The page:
German Butterball Potato
Potatoes are popular vegetables grown for their nutritious underground tubers. There are two types of potatoes, common potatoes (also called Irish potato) and sweet potatoes. For more information on growing sweet potatoes, see our article on Growing Sweet Potatoes.
Potato varieties vary by season, color, texture, use, and storage life. The main types of potatoes are:
- Red Skinned – These potato varieties have thin skin and white flesh. These tubers are all around varieties that can be used for almost any purpose. Excellent for frying and potato salad. Examples include Red Norland and Red Pontiac.
- Russeted – have a dry and fluffy texture when cooked, and are commonly used for baking and mashed potatoes. An example is Gold Rush.
- Yellow Fleshed – have a flesh color ranging from light to dark yellow. They generally have a creamy and moist texture great for baking, roasting, and mashed potatoes. Examples include German Butterball, Pinto Gold, Redgold, and Yukon Gold.
- White Fleshed – have thin skin and a sweet, mild flavor ideal for mashed potatoes, grilling, and baking. Examples include Superior and Kennebec.
- Fingerling - early maturing types that produce elongated tubers with a firm, dry texture. An example includes Fingerling. Sometimes called salad potatoes.
- Novelty – novelty varieties include those with unusual colored skins and/or flesh. Examples include Magic Molly, with purple skin and flesh, and Purple Viking, with purple skin and white flesh.
How To Plant
Potatoes benefit from being planted in a well-drained soil amended with compost, composted manure, or other types of organic matter before planting. Plant potatoes once soil temperature reaches 50º F.
The most common method for planting potatoes is to dig a trench 6 to 8 inches deep and plant seed potato pieces 12 to 15 inches apart and rows 2 to 3 feet apart. Cover seed pieces with 2 to 3 inches of soil and gradually fill trenches as plants grow, ensuring that at least a few inches of vines remain above the soil surface.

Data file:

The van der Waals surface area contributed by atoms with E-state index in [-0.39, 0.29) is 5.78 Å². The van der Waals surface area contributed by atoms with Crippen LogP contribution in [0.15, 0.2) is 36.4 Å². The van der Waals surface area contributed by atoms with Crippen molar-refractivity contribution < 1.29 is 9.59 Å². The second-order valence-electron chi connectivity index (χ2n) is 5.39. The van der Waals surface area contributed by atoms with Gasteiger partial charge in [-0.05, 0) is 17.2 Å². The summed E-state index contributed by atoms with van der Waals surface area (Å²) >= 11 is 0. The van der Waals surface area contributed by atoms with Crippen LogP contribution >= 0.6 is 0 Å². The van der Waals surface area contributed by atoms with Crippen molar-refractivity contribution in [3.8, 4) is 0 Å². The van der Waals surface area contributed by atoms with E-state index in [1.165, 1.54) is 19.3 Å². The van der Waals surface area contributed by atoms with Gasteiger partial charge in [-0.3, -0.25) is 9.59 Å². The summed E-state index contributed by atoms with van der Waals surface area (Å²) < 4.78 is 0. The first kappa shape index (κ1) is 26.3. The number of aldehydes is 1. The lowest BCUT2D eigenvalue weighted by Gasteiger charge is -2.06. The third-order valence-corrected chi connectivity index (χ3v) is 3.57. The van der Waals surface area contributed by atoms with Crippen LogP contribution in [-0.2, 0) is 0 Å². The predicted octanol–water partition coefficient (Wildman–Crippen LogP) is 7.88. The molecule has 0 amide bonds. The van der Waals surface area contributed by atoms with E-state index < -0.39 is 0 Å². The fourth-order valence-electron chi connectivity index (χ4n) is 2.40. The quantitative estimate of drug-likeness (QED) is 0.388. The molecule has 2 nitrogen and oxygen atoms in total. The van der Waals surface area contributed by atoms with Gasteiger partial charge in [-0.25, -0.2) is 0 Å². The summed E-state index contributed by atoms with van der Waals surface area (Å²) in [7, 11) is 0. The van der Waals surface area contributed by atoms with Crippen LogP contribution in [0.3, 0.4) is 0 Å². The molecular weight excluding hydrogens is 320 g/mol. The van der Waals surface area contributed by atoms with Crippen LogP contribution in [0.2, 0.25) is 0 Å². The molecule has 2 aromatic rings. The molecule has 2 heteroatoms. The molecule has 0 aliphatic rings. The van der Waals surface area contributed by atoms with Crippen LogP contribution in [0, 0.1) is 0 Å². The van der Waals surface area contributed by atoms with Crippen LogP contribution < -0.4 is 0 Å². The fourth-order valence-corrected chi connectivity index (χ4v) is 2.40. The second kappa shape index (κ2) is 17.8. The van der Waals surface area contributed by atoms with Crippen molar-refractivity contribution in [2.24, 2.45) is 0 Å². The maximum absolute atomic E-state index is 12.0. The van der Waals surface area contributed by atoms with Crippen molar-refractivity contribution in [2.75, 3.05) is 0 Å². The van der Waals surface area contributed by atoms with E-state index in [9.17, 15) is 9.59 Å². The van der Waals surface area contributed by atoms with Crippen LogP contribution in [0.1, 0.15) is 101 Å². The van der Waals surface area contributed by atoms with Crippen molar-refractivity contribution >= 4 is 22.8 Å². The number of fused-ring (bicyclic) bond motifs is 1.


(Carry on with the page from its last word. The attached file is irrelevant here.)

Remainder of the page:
For full sun. Irish Potato prefers a cool climate and fertile, well-drained, loose soil with a slightly acidic pH (5.5 to 6.0). To ensure good tuber production, "hill" the potatoes when plants are 8 to 10 inches tall by mounding the soil 3 to 6 inches high and out 12 to 15 inches from the stems. Be careful to avoid damaging the roots, which may extend 8 to 12 inches from the plants. Any tubers not completely covered by soil will turn green and become inedible, so hilling helps to protect the tubers from greening.
Potatoes are a moderate feeders that benefits from regular fertilization. Use full rates of Jung Potato Food 15-15-15, ALGOplus All Purpose 6-6-6 liquid fertilizer, or Neptune Fish & Seaweed Fertilizer 2-3-1
Potatoes are usually not difficult to grow, but can suffer from some pest and disease problems. Potatoes may be attacked by leafhoppers or wireworms, and Colorado Potato beetle can cause severe damage. Common scab can be a problem if soil pH is above 6.0, and late blight disease can occur. Use Bonide Fung-onil fungicide or Serenade organic fungicide to prevent late blight infection. Use Colorado Potato Beetle Beater to control Colorado potato beetle and other insect pests.
Other crops with edible tubers are Jerusalem artichoke and sweet potato.
Use Potato Tubs to grow potatoes on patios or balconies or in gardens with limited space.
The potato is related to tomatoes, peppers, and eggplant. It is native to southern Peru and northwestern Bolivia.
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